‘Closer to home’ – the cost of the opioid epidemic may be the tip of the iceberg

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Heroin is cheap. But the epidemic is expensive - and that's just the tip of the iceberg. (Photo by Benjamin Schachtman)
Heroin is cheap. But the epidemic is expensive – and that’s just the tip of the iceberg. (Photo by Benjamin Schachtman)

Author’s Note: This series began with a look at the numbers of the opioid crisis, from arrests to overdoses to the number of prescriptions. Those numbers are stark. They make clear what some would still deny: the opioid crisis is real, it is serious and it is getting worse.

Addressing the cost of the epidemic, things aren’t as clear. As we conclude our series, we need only look back on what we were told by law enforcement, by health care professionals and by users and survivors of the epidemic themselves: the opioid crisis it the tip of the iceberg.

Part XI – The cost of the opioid epidemic

As with any other social issue, people – that is, voters and taxpayers – are understandably going to ask: “what is it going to cost us?”

On the law-enforcement front, it is true that heroin has driven gang-related and property crimes that have taxed police resources. But few in law enforcement seem to think that eradicating heroin would – or should – have an impact on public spending on law enforcement, according to Brunswick County Sheriff John Ingram and Wilmington Deputy Police Chief Mitch Cunningham.

“The gangs and the trafficker adapt so very quickly,” Ingram said. “These are some of the same people who were selling crack, who were selling powdered cocaine. And when heroin has run its course they will find the next thing and we’ll still be in this fight.”

Likewise, Cunningham said, “I’m sure it would be good to have a number, a bottom line you could hit people with. But that’s not the way it works. If we got rid of all the heroin, drug dealers would start selling something else, and there would still be crime.”

New Hanover's Sheriff's Office costs residents about a quarter a year. Throw in a penny or two for the crime lab and it's clear - law enforcement is not the main cost of the opioid epidemic. (Photo Benjamin Schachtman)
New Hanover’s Sheriff’s Office costs residents about a quarter a year. Throw in a penny or two a day for the crime lab and it’s clear – law enforcement is not the main cost of the opioid epidemic. (Photo by Benjamin Schachtman)

Cunningham said that the Wilmington Police Department (WPD) has added detectives to the narcotics task force, as well as officers and intervention specialists to their drug-related gang unit.

WPD has also inherited an expensive crime lab. More than $200,000 in grant funding for the lab has dried up, according to Chief Evangelous, who asked the state to take control of the lab. But the cost of all of this to the county would be less than a penny per day for everyone in New Hanover County.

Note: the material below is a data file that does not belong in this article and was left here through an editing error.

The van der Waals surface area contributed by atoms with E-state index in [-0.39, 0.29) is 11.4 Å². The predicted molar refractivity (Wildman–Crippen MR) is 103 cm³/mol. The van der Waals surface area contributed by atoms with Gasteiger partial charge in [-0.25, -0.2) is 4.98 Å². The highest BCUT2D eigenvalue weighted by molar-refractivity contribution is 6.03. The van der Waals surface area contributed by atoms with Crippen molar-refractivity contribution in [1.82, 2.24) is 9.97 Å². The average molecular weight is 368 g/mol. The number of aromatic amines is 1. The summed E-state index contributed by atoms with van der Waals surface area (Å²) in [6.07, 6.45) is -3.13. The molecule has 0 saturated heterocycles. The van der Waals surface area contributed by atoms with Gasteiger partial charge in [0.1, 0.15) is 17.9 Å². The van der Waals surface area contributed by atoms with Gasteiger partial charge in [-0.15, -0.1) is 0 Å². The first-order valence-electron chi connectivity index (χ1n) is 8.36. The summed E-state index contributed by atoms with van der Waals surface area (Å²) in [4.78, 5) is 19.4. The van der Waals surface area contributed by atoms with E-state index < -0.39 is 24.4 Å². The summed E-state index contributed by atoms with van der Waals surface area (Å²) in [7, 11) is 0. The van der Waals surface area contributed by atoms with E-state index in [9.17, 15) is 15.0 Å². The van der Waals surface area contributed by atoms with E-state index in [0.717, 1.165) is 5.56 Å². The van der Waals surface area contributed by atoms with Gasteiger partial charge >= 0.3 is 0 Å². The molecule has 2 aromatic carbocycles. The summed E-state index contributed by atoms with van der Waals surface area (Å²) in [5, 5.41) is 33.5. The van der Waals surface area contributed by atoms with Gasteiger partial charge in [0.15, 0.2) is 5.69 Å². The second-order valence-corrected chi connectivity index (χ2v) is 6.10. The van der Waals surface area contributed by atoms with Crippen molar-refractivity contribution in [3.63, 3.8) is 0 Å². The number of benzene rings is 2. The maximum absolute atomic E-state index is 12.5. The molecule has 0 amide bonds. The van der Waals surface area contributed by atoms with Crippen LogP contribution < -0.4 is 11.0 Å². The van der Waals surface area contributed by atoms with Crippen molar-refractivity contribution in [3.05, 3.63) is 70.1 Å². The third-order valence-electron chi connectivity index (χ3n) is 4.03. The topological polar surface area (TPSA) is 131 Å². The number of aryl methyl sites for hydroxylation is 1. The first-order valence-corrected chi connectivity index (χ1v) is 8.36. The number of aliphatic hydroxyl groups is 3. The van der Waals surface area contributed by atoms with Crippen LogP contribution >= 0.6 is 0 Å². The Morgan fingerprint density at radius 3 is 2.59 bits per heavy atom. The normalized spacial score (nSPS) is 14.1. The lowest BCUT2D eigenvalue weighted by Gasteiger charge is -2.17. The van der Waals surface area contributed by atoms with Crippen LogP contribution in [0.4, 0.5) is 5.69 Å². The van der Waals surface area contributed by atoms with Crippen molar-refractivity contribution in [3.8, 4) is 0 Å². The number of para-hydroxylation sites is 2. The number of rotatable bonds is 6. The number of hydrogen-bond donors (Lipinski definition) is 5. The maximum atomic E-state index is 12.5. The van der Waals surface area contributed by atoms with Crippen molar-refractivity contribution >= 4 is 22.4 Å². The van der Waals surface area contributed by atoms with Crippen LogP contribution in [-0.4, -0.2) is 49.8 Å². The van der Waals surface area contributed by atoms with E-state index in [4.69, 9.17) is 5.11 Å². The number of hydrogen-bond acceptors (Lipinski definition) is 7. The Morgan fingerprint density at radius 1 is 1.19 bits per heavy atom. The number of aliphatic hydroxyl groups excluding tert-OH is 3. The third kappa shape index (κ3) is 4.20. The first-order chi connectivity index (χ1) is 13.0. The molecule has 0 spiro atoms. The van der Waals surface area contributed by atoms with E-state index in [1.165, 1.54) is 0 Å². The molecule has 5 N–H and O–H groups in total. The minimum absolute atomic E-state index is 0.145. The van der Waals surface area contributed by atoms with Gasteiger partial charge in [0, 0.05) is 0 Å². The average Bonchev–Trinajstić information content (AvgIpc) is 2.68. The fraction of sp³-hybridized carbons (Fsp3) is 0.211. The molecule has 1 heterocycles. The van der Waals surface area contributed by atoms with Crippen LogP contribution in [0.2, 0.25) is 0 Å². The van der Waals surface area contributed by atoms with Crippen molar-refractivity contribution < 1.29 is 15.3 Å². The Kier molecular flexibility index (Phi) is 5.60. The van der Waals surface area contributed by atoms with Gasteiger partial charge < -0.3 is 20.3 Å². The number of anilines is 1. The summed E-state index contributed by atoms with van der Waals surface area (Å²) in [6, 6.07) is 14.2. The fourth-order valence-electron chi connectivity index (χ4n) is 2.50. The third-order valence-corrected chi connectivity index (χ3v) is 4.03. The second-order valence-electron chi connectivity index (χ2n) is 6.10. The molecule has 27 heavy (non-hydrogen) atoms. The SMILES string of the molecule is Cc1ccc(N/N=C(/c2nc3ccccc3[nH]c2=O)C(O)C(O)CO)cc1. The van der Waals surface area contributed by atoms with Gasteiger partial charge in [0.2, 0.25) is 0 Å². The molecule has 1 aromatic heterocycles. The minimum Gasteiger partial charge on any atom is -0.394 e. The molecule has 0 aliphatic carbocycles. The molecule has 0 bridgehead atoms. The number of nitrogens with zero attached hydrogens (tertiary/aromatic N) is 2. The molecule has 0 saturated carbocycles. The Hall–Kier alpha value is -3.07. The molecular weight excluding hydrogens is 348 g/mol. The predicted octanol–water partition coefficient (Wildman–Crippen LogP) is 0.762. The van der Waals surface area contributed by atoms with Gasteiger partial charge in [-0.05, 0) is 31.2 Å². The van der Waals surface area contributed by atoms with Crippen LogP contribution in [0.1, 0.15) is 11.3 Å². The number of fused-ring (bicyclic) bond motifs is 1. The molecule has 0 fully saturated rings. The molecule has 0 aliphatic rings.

The New Hanover court system has struggled to handle the case-load of the opioid crisis, according to District Attorney Ben David. But funding itself has not been  to the county’s primary battle. According to the adopted fiscal year budget for 2016-2017, the court system made nearly double in revenue from fees what it spent on operation. Even factoring in the cost of the entire Sheriff’s Office, residents in New Hanover County pay about 25 cents a year for law and order.

“Are the people of Wilmington and New Hanover County paying for these investments? For the police force and the courts and all that? Yes,” Cunningham said. “But it’s a drop it the bucket compared to the real costs of the epidemic.”

As Representative Holly Grange said recently, “people only recognize the cost, the real cost, of the epidemic when it impacts them. When it hits closer to home than just being on the news.”

There is no question of the cost of the epidemic to anyone who has been the victim of drug-related crime, who has lost a loved one or seen a family torn apart by addiction. But for many it seems that the tragedies remain anecdotes, removed from their own lives.

So, what is the cost of the epidemic to the average person?

The big-picture cost

Ten years ago, the total societal costs of opioid abuse in the United States were $55.7 billion, according to a 2011 study conducted by the American Academy of Pain Medication. About half of that was workplace costs, including lost earnings from sickness, firings and death. The another half was mostly healthcare costs, with only a small portion (less than 10 percent) made up by criminal costs, including law enforcement and prison costs.

For every one overdose, there are over 700 opioid abusers. (Data from SAMHSA, courtesy of North Carolina Public Health Department.)
For every one overdose, there are over 700 opioid abusers. (Data from SAMHSA, courtesy of North Carolina Public Health Department.)

That means that, in 2007, the epidemic costs every man, woman and child about $183 per year – not quite staggering. However, though there are no exact figures, it is worth considering that the number of overdoses have doubled since 2007 in New Hanover County and continue to rise, both in southeast North Carolina and nationwide.